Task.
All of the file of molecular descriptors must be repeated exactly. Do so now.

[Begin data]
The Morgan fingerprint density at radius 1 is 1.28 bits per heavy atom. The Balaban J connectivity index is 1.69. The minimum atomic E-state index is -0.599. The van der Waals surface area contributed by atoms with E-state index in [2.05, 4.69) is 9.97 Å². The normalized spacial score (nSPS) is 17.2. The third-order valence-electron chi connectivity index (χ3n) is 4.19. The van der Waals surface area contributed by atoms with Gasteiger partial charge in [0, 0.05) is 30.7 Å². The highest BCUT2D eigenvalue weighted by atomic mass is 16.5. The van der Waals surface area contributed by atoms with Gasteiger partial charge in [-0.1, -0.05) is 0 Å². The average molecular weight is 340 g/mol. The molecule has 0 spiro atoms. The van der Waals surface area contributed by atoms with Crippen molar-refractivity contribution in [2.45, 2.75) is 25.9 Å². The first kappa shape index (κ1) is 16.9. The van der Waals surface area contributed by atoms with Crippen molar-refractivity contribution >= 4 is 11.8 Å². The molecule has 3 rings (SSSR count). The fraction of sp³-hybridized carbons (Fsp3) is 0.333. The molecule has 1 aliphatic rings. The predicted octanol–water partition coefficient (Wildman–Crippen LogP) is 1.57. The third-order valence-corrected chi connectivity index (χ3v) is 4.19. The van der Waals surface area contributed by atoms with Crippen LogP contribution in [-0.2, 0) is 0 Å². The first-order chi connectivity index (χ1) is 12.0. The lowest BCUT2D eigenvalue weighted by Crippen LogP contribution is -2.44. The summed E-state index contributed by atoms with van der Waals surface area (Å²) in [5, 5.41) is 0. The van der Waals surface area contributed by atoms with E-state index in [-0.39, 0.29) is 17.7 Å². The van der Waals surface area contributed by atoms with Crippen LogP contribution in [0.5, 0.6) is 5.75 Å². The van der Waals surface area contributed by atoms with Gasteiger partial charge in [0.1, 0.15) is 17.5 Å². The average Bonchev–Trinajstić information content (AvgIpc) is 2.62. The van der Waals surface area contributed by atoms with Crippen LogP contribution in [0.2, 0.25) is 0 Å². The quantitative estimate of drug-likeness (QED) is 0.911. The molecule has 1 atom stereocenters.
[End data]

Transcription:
The Morgan fingerprint density at radius 1 is 1.28 bits per heavy atom. The Balaban J connectivity index is 1.69. The minimum atomic E-state index is -0.599. The van der Waals surface area contributed by atoms with E-state index in [2.05, 4.69) is 9.97 Å². The normalized spacial score (nSPS) is 17.2. The third-order valence-electron chi connectivity index (χ3n) is 4.19. The van der Waals surface area contributed by atoms with Gasteiger partial charge in [0, 0.05) is 30.7 Å². The highest BCUT2D eigenvalue weighted by atomic mass is 16.5. The van der Waals surface area contributed by atoms with Gasteiger partial charge in [-0.1, -0.05) is 0 Å². The average molecular weight is 340 g/mol. The molecule has 0 spiro atoms. The van der Waals surface area contributed by atoms with Crippen molar-refractivity contribution in [2.45, 2.75) is 25.9 Å². The first kappa shape index (κ1) is 16.9. The van der Waals surface area contributed by atoms with Crippen molar-refractivity contribution >= 4 is 11.8 Å². The molecule has 3 rings (SSSR count). The fraction of sp³-hybridized carbons (Fsp3) is 0.333. The molecule has 1 aliphatic rings. The predicted octanol–water partition coefficient (Wildman–Crippen LogP) is 1.57. The third-order valence-corrected chi connectivity index (χ3v) is 4.19. The van der Waals surface area contributed by atoms with Crippen LogP contribution in [-0.2, 0) is 0 Å². The first-order chi connectivity index (χ1) is 12.0. The lowest BCUT2D eigenvalue weighted by Crippen LogP contribution is -2.44. The summed E-state index contributed by atoms with van der Waals surface area (Å²) in [5, 5.41) is 0. The van der Waals surface area contributed by atoms with E-state index in [-0.39, 0.29) is 17.7 Å². The van der Waals surface area contributed by atoms with Crippen LogP contribution in [0.5, 0.6) is 5.75 Å². The van der Waals surface area contributed by atoms with Gasteiger partial charge in [0.1, 0.15) is 17.5 Å². The average Bonchev–Trinajstić information content (AvgIpc) is 2.62. The van der Waals surface area contributed by atoms with Crippen LogP contribution in [0.2, 0.25) is 0 Å². The quantitative estimate of drug-likeness (QED) is 0.911. The molecule has 1 atom stereocenters.